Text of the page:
I am investigating the feasibility of a hike looping around Hofsjökull. Among the foreseen challenges are 17 crossings of named rivers (and many smaller ones). All rivers I need to cross have 4WD roads fording through downstream from where I will be hiking, sometimes quite far downstream after the confluence of several more rivers. From a driver's perspective, I have seen the recommendation, “if you wouldn't ford it on foot, don't ford it by car”. Logically, it should follow that if a 4WD road does ford a river, it should be fordable on foot (weather permitting). Is this accurate? Can I infer from the observation that a 4WD road has an unbridged river crossing downstream that it may be fordable on foot upstream?

Edit: For the purpose of this question, please assume complete sterility. I am considering only fordability due to water depth and force. I am not interesting in dangers from carnivorous animals in the water.

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    Would you want to ford this on foot youtu.be/6HsdnKJhFsk
    – StrongBad
    Commented Jun 29, 2017 at 1:01
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    @StrongBad Probably not, I might wait for the morning and see if there is a broader spot where it's less deep and/or less flow. It doesn't seem the 4WD crossing goes according to plan either though, so I'm not sure if I would classify this as "fordable by 4WD". In any case I'll hike my loop such that the rivers that seem largest are in the first half of the loop so I reduce the risk of meeting an unfordable river 12 days into a hike. Still, rain can always do that.
    – gerrit
    Commented Jun 29, 2017 at 1:24
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    FYI, you can put your mind totally to rest re snakes. According to Iceland Review, there are no snakes or dangerous spiders in Iceland, mosquitoes are not endemic, but there have been yellow jackets since 1973, found mostly around trashcans and outdoor cafes. I found no mention of crocodiles, but the world's largest crocodile was named after an American of Icelandic descent. The site has a lot to say about flooded rivers and rescuing motorists from them.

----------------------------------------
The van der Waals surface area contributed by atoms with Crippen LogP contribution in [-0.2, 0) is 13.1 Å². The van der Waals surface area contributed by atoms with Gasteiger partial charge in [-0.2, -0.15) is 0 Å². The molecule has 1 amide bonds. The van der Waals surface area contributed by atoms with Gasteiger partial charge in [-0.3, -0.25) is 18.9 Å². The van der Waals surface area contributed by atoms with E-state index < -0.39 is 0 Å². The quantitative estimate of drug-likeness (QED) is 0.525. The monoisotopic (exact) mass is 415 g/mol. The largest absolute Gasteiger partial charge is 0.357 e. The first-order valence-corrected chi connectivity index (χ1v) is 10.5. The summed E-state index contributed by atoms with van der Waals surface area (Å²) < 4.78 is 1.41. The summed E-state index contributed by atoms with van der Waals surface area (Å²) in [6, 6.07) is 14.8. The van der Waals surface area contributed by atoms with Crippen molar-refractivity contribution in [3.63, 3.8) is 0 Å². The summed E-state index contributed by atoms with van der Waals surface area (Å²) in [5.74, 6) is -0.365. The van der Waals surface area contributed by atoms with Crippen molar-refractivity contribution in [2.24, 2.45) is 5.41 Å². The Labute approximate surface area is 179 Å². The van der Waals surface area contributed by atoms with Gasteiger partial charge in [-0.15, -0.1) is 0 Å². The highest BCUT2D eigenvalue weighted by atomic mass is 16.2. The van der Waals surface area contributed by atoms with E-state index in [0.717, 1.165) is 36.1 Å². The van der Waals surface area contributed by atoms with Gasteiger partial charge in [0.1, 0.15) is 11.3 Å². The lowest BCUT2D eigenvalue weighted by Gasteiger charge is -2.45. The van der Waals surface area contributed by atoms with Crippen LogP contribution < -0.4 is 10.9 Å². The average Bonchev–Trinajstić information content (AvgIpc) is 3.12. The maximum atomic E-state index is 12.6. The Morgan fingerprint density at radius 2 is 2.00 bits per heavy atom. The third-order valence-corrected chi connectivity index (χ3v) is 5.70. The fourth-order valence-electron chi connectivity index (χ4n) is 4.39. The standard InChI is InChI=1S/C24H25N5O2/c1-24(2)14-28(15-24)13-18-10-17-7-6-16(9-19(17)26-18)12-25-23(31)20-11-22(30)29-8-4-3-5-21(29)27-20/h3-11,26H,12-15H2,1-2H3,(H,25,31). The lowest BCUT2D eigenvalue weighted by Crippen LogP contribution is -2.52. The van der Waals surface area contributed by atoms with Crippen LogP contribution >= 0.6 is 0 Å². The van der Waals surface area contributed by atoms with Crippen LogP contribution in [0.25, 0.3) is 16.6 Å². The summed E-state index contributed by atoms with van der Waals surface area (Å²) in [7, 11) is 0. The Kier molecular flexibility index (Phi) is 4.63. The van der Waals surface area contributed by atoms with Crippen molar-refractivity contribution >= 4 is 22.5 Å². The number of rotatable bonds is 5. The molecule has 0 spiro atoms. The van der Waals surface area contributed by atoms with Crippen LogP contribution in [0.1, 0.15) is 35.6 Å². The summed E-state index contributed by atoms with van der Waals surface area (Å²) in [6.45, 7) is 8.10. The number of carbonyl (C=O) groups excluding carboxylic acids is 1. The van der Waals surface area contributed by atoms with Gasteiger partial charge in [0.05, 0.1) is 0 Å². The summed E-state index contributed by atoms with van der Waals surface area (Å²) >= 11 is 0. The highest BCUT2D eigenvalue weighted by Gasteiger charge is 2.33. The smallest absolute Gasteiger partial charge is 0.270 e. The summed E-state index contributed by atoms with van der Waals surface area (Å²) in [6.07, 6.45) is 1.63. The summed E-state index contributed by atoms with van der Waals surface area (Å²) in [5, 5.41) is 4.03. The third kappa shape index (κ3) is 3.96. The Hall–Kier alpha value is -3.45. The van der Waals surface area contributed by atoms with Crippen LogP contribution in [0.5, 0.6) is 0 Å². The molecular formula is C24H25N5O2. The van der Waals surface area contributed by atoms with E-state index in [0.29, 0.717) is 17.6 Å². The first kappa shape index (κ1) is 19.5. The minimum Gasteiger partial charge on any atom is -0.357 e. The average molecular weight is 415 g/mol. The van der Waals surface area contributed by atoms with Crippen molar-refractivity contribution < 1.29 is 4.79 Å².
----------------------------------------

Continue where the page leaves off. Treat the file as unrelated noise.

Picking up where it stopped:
– ab2
    Commented Jul 3, 2017 at 6:16

2 Answers 2


From The U.S. National Weather Service,

Turn Around Don't Drown®

Each year, more deaths occur due to flooding than from any other thunderstorm related hazard. The Centers for Disease Control and Prevention report that over half of all flood-related drownings occur when a vehicle is driven into hazardous flood water. The next highest percentage of flood-related deaths is due to walking into or near flood waters. People underestimate the force and power of water. Many of the deaths occur in automobiles as they are swept downstream. Of these drownings, many are preventable, but too many people continue to drive around the barriers that warn you the road is flooded. A mere 6 inches of fast-moving flood water can knock over an adult. It takes just 12 inches of rushing water to carry away a small car, while 2 feet of rushing water can carry away most vehicles. It is NEVER safe to drive or walk into flood waters.